Nasa climate change time machine
An image of the temperature on Earth from Nasa's climate change time machine. NASA

Climate change was the raging topic of debate throughout 2017. When the U.S. withdrew from the Paris Climate Accord, it spelled disaster to many people. There was a spike in global climate calamities with the United States seeing a large number of hurricanes ravage coastal states.

The growth of human technology over time has led to vast changes in Earth’s landscape and it is clear that this has had several detrimental effects on climate and in-extension, our co-habitants on this planet. But a new study has shown how humans are actually helping reduce the speed of climate change using a novel model to measure the effects of human development on climate.

Using science and social psychology in equal measure, the model studied the effects of human behavior on the climatic changes we are seeing unravel. The model analyzed the impact of human activity on the global temperature change, a topic of heated discussion last year.

The model factored in the changes that would have occurred naturally in Earth’s climate, a major argument of those claiming that human impact on climate change has been chalked up to much more than it actually is. According to these people, Earth goes through changes constantly which is much greater than we could ever cause like the ice age that occurred 2.6 million years ago before our technology growth.

The model looked to analyze how Earth’s changing climate affected human behavior too, an angle which hasn’t been studied before. The researchers took into account the impact of human efforts to curb climate change like switching to solar energy and public transportation to reduce emissions.

According to them, a global temperature change causes a change in humanitarian efforts. As we adapt to higher climates we change our environment and the cycle will continue.

Using past climate projections and social processes, the global temperature is predicted to increase by 3.4 to 6.2°C in 2100, but the latest model shows that it could only be around 4.9°C.

Due to the complexity of physical processes, climate models have uncertainties in global temperature prediction. The new model found that temperature uncertainty associated with the social component was of a similar magnitude to that of the physical processes, which implies that a better understanding of the human social component is important but often overlooked.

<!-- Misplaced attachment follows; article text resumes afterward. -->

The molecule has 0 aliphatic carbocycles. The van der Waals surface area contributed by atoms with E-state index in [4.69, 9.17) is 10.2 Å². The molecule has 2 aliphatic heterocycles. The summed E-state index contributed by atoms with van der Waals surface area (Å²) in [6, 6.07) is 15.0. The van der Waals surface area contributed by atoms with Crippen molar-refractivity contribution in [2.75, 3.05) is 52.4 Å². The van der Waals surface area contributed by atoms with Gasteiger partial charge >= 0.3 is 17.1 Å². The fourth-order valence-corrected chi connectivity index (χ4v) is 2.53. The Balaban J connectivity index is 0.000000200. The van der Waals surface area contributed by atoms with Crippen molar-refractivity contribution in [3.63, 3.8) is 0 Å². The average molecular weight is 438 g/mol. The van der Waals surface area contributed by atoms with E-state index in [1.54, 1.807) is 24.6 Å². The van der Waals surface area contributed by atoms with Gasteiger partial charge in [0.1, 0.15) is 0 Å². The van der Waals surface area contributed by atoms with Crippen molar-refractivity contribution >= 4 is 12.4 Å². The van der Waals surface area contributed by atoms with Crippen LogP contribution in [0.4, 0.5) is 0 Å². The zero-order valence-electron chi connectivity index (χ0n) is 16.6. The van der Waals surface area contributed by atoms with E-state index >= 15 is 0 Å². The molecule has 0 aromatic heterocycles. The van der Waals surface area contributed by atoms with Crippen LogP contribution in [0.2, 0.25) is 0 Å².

The model found that long-term solution devised by us to counter climate change like electric cars had by far the most impact in reducing greenhouse emissions. This showed the team that only humans can counter the climate change we could’ve so easily triggered.

"A better understanding of the human perception of risk from climate change and the behavioral responses are key to curbing future climate change," said lead author Brian Beckage, a professor of plant biology and computer science at the University of Vermont in a press release.

"It is easy to lose confidence in the capacity for societies to make sufficient changes to reduce future temperatures. When we started this project, we simply wanted to address the question as to whether there was any rational basis for 'hope' -- that is a rational basis to expect that human behavioral changes can sufficiently impact climate to significantly reduce future global temperatures," said NIMBioS Director Louis J. Gross, who co-authored the paper and co-organized the Working Group.

"Climate models can easily make assumptions about reductions in future greenhouse gas emissions and project the implications, but they do this with no rational basis for human responses," Gross said. "The key result from this paper is that there is indeed some rational basis for hope."

The changes that societies undergo with changing climate by adopting new policies to reduce emissions will be integral in the future.

"We may notice more hurricanes and heat waves than usual and become concerned about climate change, but we don't always know the best ways to reduce our emissions," Lacasse said. "Programs or policies that help reduce the cost and difficulty of making long-term changes or that bring in whole communities to make long-term changes together can help support people to take big steps that have a meaningful impact on the climate."

The study was published in the journal Nature Climate Change on Jan.1.